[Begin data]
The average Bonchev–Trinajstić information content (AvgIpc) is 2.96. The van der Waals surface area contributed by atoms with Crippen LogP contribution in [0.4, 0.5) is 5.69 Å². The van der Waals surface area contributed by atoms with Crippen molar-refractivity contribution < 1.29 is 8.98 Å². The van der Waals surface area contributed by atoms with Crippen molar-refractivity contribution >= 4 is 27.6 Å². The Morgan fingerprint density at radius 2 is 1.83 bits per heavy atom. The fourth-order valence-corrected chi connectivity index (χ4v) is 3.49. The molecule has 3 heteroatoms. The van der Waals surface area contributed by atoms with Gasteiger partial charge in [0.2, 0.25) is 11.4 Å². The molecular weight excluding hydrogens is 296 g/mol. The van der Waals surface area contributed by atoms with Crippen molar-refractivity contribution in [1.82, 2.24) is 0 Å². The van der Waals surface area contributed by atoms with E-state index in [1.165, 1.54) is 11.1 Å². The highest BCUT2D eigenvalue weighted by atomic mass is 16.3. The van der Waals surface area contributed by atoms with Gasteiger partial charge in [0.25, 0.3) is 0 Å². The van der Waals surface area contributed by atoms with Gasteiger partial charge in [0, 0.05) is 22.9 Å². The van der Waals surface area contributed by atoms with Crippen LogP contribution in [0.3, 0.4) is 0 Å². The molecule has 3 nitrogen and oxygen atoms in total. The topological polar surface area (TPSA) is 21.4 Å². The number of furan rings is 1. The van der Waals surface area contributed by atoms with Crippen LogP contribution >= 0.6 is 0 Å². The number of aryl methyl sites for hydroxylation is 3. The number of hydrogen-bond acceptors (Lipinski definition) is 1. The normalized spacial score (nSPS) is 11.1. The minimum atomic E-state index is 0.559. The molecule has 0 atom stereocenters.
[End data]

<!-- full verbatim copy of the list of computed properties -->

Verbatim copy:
The average Bonchev–Trinajstić information content (AvgIpc) is 2.96. The van der Waals surface area contributed by atoms with Crippen LogP contribution in [0.4, 0.5) is 5.69 Å². The van der Waals surface area contributed by atoms with Crippen molar-refractivity contribution < 1.29 is 8.98 Å². The van der Waals surface area contributed by atoms with Crippen molar-refractivity contribution >= 4 is 27.6 Å². The Morgan fingerprint density at radius 2 is 1.83 bits per heavy atom. The fourth-order valence-corrected chi connectivity index (χ4v) is 3.49. The molecule has 3 heteroatoms. The van der Waals surface area contributed by atoms with Gasteiger partial charge in [0.2, 0.25) is 11.4 Å². The molecular weight excluding hydrogens is 296 g/mol. The van der Waals surface area contributed by atoms with Crippen molar-refractivity contribution in [1.82, 2.24) is 0 Å². The van der Waals surface area contributed by atoms with E-state index in [1.165, 1.54) is 11.1 Å². The highest BCUT2D eigenvalue weighted by atomic mass is 16.3. The van der Waals surface area contributed by atoms with Gasteiger partial charge in [0.25, 0.3) is 0 Å². The van der Waals surface area contributed by atoms with Gasteiger partial charge in [0, 0.05) is 22.9 Å². The van der Waals surface area contributed by atoms with Crippen LogP contribution in [0.3, 0.4) is 0 Å². The molecule has 3 nitrogen and oxygen atoms in total. The topological polar surface area (TPSA) is 21.4 Å². The number of furan rings is 1. The van der Waals surface area contributed by atoms with Crippen LogP contribution >= 0.6 is 0 Å². The number of aryl methyl sites for hydroxylation is 3. The number of hydrogen-bond acceptors (Lipinski definition) is 1. The normalized spacial score (nSPS) is 11.1. The minimum atomic E-state index is 0.559. The molecule has 0 atom stereocenters.